Asha is Kavita’s second daughter. Due to the dire poverty and circumstances of her life along with the cultural belief in India that boys are much more important than girls, Kavita’s first daughter was taken from her at birth and killed. There is no money for raising more than one child and that child must be a male one. Kavita gives birth secretly to her second child in case it is a girl. When she finds out that it is indeed a girl, she conceals the infant child from her husband who killed her first daughter. She is determined that this daughter will live. Along with her sister, Kavita walks miles to Mumbai. There, she leaves her daughter, who she’s named “Usha,” at an orphanage. Her next pregnancy is fraught with anxiety for fear this child might also be a girl. Luckily, the child is male and is much loved. A day does not go by that Kavita does not think about the heartrending losses of Usha and her dead daughter.
Somer is a physician in the United States who is unable to bear children of her own. She is married to Krishna, an Indian man from Mumbai, also a physician. They decide to go to India to adopt a child. The child they choose is Usha whose name they change to “Asha.” Asha is 10 months old when she is adopted. She is raised in a loving home and given every advantage and entitlement that an upper middle class American child can have. Somer is reluctant to engage in any conversations with Asha about her past or her heritage. She denies that part of her family that is Indian, creating distance and discord between herself, her husand and her daughter. By the time that Asha is twenty years old, she has not been to Mumbai since the time she was in the orphanage.
The novel does a wonderful job of showing the cultural discrepancies of Indian life, its diametrically polar aspects. Indians live either in dire poverty or with great wealth. The slums are described in vivid detail, such that you can almost smell, touch and taste the florid poverty. There is a much larger population of adult men than women in India and the fact that female children are killed at birth or aborted is shown as a routine event in the lives of the poor. Though India is the seat of great advancements in technology, many people live without electricity or basic utilities. Education is valued highly but the poor have little access to it. Children from poor families either work at home in caretaking roles or are on the streets begging. It is rare that a poor Indian child gets to go to school.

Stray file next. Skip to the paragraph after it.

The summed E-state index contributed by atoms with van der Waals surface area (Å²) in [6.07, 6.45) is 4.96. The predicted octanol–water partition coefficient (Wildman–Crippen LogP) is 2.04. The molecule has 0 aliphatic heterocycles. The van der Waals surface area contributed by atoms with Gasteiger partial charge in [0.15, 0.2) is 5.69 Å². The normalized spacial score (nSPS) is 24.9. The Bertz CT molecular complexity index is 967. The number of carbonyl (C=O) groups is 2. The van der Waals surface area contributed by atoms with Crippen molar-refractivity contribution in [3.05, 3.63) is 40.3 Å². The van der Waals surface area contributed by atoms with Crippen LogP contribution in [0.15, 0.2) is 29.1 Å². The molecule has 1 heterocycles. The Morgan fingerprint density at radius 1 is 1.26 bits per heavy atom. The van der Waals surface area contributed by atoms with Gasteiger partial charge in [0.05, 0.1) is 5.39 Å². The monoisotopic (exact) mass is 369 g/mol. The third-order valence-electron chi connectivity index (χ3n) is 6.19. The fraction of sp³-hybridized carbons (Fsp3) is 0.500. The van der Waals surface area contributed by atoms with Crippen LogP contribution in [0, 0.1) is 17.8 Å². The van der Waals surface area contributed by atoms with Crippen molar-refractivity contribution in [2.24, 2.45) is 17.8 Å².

Asha is drawn to her Indian heritage but knows little about it. As a child, she resents her parents for not sharing more of her past with her. She writes letters to her birth mother that she keeps in a treasured box. Any family that has dealt with adoption will appreciate the way this book deals with the subject. As Asha searches for her true self, she learns the meaning of real family and inclusion. She struggles to find herself as she is often the only child in her class with very thick black hair, beautiful slanted golden eyes, dark skin, hair on her arms, and big eyebrows. She asks herself where this all comes from, how do others deal with it, why is she different. Somer is blond and blue-eyed, the prototypical Californian. Krishna is a busy neurosurgeon and is not one to sit down with Asha to discuss these poignant concerns.
The book reads quickly and maintained my interest throughout. The only problem I had with it is that some of the characterizations were not treated with the depth they deserve. While I got a fairly clear picture of Asha, Kavita, Somer, and Krishna, it is not until the end of the book that some of these people and Asha’s extended family really became fleshed out for me. Others remained shallow throughout.
It would not surprise me at all if this book becomes a bestseller. It has all the elements that attract readers, especially women. It is a pleasurable read and the characters are mostly likable and easy to identify with. That, combined with the themes of adoption and the Indian culture will make it a novel of interest to many." Mostly Fiction Book ReviewsThe book doesn't try to 'teach' a lesson about the way India should or shouldn't be, nor does it 'teach' the right way to deal with adoption. It simply tells a story. I like that about the book, too.
It is a beautiful book, I highly recommend it.